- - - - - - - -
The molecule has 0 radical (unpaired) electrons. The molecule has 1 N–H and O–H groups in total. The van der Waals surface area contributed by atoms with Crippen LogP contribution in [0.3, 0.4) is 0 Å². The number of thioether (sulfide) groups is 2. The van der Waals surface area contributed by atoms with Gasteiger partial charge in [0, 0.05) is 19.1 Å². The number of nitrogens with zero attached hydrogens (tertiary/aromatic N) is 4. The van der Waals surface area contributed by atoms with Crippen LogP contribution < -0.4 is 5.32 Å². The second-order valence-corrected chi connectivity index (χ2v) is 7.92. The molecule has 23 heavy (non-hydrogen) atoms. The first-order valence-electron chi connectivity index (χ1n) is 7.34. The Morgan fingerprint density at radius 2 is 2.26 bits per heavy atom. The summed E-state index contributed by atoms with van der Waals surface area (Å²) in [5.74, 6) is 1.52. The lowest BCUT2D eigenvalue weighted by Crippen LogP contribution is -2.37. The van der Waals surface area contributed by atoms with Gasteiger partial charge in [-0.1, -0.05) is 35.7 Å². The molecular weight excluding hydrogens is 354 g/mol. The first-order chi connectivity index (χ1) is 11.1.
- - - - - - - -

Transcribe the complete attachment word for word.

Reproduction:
The molecule has 0 radical (unpaired) electrons. The molecule has 1 N–H and O–H groups in total. The van der Waals surface area contributed by atoms with Crippen LogP contribution in [0.3, 0.4) is 0 Å². The number of thioether (sulfide) groups is 2. The van der Waals surface area contributed by atoms with Gasteiger partial charge in [0, 0.05) is 19.1 Å². The number of nitrogens with zero attached hydrogens (tertiary/aromatic N) is 4. The van der Waals surface area contributed by atoms with Crippen LogP contribution < -0.4 is 5.32 Å². The second-order valence-corrected chi connectivity index (χ2v) is 7.92. The molecule has 23 heavy (non-hydrogen) atoms. The first-order valence-electron chi connectivity index (χ1n) is 7.34. The Morgan fingerprint density at radius 2 is 2.26 bits per heavy atom. The summed E-state index contributed by atoms with van der Waals surface area (Å²) in [5.74, 6) is 1.52. The lowest BCUT2D eigenvalue weighted by Crippen LogP contribution is -2.37. The van der Waals surface area contributed by atoms with Gasteiger partial charge in [-0.1, -0.05) is 35.7 Å². The molecular weight excluding hydrogens is 354 g/mol. The first-order chi connectivity index (χ1) is 11.1.